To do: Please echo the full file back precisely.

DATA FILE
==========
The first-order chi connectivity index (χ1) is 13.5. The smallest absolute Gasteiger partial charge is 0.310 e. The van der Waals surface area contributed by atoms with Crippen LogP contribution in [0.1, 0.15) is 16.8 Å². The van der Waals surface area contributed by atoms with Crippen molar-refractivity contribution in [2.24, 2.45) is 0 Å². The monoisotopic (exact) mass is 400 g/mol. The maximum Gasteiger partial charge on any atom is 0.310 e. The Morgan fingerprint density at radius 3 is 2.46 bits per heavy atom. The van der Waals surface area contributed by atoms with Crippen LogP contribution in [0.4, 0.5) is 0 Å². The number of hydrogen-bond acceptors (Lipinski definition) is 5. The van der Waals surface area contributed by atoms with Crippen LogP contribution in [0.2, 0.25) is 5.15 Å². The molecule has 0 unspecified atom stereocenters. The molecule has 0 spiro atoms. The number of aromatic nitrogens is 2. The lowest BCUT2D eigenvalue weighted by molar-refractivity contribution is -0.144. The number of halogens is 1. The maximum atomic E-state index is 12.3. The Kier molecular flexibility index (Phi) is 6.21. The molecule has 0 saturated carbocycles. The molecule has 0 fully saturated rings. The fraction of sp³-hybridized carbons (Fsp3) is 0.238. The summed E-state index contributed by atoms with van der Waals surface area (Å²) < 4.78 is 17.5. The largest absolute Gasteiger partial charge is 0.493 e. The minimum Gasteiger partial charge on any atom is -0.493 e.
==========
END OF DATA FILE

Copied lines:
The first-order chi connectivity index (χ1) is 13.5. The smallest absolute Gasteiger partial charge is 0.310 e. The van der Waals surface area contributed by atoms with Crippen LogP contribution in [0.1, 0.15) is 16.8 Å². The van der Waals surface area contributed by atoms with Crippen molar-refractivity contribution in [2.24, 2.45) is 0 Å². The monoisotopic (exact) mass is 400 g/mol. The maximum Gasteiger partial charge on any atom is 0.310 e. The Morgan fingerprint density at radius 3 is 2.46 bits per heavy atom. The van der Waals surface area contributed by atoms with Crippen LogP contribution in [0.4, 0.5) is 0 Å². The number of hydrogen-bond acceptors (Lipinski definition) is 5. The van der Waals surface area contributed by atoms with Crippen LogP contribution in [0.2, 0.25) is 5.15 Å². The molecule has 0 unspecified atom stereocenters. The molecule has 0 spiro atoms. The number of aromatic nitrogens is 2. The lowest BCUT2D eigenvalue weighted by molar-refractivity contribution is -0.144. The number of halogens is 1. The maximum atomic E-state index is 12.3. The Kier molecular flexibility index (Phi) is 6.21. The molecule has 0 saturated carbocycles. The molecule has 0 fully saturated rings. The fraction of sp³-hybridized carbons (Fsp3) is 0.238. The summed E-state index contributed by atoms with van der Waals surface area (Å²) < 4.78 is 17.5. The largest absolute Gasteiger partial charge is 0.493 e. The minimum Gasteiger partial charge on any atom is -0.493 e.